Velvetea Impatiens Care: Tips For Growing Velvet Love Impatiens -

Caring for Velvetea Impatiens: Tips for Growing Velvet Love Impatiens Impatiens [1] are a staple annual flower for many gardeners, especially those who need to fill shady spots. These flowers grow well in partial shade and come in a wide variety of colors. If you love the common impatiens found in most garden centers, try the Velvet Love plant. This variety of impatiens is unique with pretty foliage and flowers. Read on for more information about Velvet Love impatiens.

Velvet Love Impatiens Information

Impatiens morsei , also known as Velvet Love Impatiens or Velvetea, is a variety from China that has leaves and flowers unlike most impatiens you have seen. It can be difficult to find at your local nursery, but it’s worth tracking down online if necessary.

The common name comes from the fact that the leaves are a soft, velvety dark green. They are so dark that in certain light they appear black. The leaves also have a bright pink stripe down the center and are anchored to pink stems.

Velvet Love’s flowers are white with orange and yellow markings. They are about 2.5 cm long and tubular with colored markings in the neck. Velvet Love Impatiens grow upright and quite tall when given the right conditions. They can grow up to 61 cm.

Growing Velvet Love Impatiens

This variety of impatiens, like other varieties, is easy to grow. Velvetea impatiens care is easy if you can give the plants their preferred conditions. They prefer a warm climate, so for many people these plants are annuals. If you live in a warm place, you can grow flowers from your Velvet Love plant all year round.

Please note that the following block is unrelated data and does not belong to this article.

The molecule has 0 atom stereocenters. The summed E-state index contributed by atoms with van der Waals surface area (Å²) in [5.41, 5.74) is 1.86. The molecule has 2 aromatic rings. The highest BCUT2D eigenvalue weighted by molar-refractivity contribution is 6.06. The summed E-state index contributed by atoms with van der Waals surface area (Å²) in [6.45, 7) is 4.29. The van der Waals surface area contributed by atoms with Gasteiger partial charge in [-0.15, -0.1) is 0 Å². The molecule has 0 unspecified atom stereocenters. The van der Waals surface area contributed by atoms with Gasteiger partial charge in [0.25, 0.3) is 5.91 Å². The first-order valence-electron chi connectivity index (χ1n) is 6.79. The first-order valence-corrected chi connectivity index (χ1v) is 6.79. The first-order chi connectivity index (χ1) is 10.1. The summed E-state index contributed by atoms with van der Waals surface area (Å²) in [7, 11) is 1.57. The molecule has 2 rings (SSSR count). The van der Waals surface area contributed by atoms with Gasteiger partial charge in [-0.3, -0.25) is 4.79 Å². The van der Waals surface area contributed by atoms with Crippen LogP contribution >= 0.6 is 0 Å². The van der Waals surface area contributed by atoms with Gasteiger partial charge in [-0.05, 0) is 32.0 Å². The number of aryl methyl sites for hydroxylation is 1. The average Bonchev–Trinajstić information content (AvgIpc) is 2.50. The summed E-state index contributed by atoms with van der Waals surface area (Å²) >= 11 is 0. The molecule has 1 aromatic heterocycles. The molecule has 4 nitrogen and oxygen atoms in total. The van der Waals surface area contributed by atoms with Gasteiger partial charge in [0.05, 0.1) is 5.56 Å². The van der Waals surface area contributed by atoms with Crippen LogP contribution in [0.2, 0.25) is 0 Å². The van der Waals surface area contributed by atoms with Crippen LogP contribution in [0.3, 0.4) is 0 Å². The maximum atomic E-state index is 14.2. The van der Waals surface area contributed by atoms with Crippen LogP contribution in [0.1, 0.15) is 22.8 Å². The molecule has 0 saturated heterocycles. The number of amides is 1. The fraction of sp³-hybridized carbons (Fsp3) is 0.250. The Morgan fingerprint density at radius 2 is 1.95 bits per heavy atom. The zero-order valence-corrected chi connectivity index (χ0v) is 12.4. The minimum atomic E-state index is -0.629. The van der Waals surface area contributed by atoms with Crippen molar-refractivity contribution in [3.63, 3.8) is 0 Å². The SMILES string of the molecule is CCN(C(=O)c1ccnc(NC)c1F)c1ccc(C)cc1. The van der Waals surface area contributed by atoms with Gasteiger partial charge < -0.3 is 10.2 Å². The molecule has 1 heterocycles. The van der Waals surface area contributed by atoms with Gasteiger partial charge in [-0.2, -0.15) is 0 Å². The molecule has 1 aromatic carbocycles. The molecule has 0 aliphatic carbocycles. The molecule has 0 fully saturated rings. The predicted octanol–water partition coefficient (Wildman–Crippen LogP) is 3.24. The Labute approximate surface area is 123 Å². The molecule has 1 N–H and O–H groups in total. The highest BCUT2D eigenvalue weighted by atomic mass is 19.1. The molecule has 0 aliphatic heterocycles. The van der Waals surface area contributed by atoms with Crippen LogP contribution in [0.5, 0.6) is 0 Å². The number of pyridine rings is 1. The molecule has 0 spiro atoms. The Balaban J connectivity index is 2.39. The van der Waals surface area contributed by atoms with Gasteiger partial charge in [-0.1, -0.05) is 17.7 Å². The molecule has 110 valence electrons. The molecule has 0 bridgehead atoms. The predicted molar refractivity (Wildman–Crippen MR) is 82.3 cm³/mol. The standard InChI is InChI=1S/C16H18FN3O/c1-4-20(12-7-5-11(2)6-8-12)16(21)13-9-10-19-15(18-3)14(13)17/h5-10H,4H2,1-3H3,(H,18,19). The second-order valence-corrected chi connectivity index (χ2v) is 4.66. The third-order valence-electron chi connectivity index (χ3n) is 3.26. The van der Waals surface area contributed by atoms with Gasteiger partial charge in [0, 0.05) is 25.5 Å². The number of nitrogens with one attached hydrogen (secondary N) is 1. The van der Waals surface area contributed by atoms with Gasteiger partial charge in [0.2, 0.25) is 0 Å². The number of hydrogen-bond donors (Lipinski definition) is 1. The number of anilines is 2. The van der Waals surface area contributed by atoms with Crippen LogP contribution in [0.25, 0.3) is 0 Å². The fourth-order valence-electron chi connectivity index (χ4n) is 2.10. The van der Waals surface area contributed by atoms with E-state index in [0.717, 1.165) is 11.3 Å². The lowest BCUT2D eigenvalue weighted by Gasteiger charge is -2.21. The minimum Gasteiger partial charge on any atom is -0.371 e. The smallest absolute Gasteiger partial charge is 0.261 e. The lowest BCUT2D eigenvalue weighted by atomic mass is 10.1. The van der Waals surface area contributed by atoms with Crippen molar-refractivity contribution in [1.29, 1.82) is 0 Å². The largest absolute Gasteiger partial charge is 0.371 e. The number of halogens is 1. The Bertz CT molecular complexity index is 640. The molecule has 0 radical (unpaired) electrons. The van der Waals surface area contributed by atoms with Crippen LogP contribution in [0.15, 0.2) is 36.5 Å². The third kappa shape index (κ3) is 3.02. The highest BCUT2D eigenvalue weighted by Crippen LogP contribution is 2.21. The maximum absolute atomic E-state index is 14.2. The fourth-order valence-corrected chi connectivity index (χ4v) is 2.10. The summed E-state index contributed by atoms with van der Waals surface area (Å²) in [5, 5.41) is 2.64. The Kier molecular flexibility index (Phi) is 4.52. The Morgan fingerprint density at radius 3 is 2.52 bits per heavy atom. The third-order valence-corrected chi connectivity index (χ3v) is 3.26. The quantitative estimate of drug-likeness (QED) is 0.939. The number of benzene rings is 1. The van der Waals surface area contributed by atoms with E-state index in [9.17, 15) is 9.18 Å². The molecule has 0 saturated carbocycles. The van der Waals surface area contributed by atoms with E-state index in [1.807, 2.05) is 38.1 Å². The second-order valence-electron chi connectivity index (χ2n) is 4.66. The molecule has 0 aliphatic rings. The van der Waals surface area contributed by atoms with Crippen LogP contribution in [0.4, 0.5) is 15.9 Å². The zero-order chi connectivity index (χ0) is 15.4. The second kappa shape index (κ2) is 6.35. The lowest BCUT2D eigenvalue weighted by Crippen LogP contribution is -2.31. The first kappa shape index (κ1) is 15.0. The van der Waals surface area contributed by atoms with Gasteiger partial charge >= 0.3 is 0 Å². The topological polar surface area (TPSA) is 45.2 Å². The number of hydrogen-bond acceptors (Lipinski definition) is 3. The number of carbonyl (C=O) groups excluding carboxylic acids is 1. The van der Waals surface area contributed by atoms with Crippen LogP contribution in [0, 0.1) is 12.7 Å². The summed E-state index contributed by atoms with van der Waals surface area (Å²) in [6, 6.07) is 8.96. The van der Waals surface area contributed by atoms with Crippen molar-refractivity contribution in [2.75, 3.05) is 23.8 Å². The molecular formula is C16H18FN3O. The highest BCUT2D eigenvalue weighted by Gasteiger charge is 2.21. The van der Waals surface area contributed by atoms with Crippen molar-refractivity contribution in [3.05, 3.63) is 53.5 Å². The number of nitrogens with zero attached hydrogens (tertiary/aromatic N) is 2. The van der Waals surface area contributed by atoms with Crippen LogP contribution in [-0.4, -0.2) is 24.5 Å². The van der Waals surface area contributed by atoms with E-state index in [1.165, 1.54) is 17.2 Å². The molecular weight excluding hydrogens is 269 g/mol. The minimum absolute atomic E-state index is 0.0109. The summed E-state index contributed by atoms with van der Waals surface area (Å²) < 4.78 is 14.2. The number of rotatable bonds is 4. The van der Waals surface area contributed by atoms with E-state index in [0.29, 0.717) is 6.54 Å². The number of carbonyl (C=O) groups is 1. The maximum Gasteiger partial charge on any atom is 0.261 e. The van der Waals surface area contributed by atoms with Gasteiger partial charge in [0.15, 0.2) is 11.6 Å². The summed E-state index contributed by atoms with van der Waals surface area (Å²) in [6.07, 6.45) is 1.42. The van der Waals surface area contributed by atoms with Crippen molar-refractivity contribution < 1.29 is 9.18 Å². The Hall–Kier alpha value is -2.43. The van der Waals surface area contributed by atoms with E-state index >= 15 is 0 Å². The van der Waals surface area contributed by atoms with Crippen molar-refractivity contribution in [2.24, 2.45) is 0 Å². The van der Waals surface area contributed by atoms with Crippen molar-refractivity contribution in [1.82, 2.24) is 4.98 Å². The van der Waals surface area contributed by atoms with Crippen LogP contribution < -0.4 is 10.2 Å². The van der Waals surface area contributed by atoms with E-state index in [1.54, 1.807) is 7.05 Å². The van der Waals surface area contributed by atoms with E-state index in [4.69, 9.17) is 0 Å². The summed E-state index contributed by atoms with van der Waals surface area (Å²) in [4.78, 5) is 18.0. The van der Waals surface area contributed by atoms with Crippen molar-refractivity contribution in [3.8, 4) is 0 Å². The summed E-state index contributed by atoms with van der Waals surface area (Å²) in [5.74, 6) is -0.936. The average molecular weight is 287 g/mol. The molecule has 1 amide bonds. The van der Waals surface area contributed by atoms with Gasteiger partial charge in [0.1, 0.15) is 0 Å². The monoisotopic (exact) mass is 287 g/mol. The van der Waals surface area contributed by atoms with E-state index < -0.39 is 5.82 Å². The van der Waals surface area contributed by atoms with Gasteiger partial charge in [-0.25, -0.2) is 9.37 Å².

They also do well with at least partial shade and some moisture. The soil should be kept rich and moist, but also needs to drain well. These plants soak up water, especially in summer and dry periods.

In addition to growing Velvet Love as an outdoor annual, consider potting it as a houseplant. If you can keep it moist and moist, this plant thrives in containers and even a terrarium [2] . The indoor warmth will also keep it blooming for much of the year.

Pruning Impatiens: Learn more about pruning impatiens plants
Impatiens [1] plants are the classic shade flowers [2] . They are perfect for filling in the shady areas of beds and gardens where other plants simply don’t thrive. They add color and cheer, but impatiens can also get leggy and display more stems that bloom. A little trimming will help keep your plants blooming and attractive until the weather really turns.

Why Pruning Impatiens Is Important
Not only do flowers fill shady areas, but they are also fairly easy to care for. They need to be watered regularly, but otherwise you usually don’t have to deal with them for long periods of time. One thing you may want to do occasionally is prune or cut back impatiens.

About halfway through the season, you may notice that your impatiens become a little leggy, meaning their stems become quite long and weak and produce fewer flowers. You will see lots of holes or empty spaces in your plants as opposed to fullness. Trimming and pruning impatiens is necessary if you want them to look full, healthy, and colorful throughout the growing season.

Fortunately, this is neither difficult nor time-consuming.

How to Prune Impatiens
Rejuvenating leggy and overgrown impatiens is as easy as a quick pruning. To keep your plants blooming all summer long, start by pinching off the tips of the stems after each flower has bloomed and faded. This deadheading [3] encourages new flowers. You can do this regularly throughout the growing season.

Cut the entire plant back four to six inches (10-15 cm) or three inches (7.5 cm) from the ground only once or twice, starting in mid-summer. Only do this if you see the plant becoming leggy. If it stays full and grows well, it doesn’t need to be cut back.

When pruning your impatiens, pay the most attention to the center leaves. Cutting these off encourages the side shoots to produce more fullness. Knowing how to trim impatiens will help you keep your beds under control and looking great, but it is also important to avoid the spread of disease [4 ] .

If you use shears or shears in the garden, disinfect them in a bleach solution between uses.

Impatiens Water Needs – Learn How to Water Impatiens Plants
For colorful blooms in the shade garden, there’s nothing better than the flowers of the Impatiens plant [1] . Attractive foliage fills the bed before flowers appear. Due to their preference for growing in partial, afternoon and/or filtered shade, many impatiens’ water needs are different than sun-loving plants. Read more to learn how to properly water impatiens.

About Watering Impatiens Plants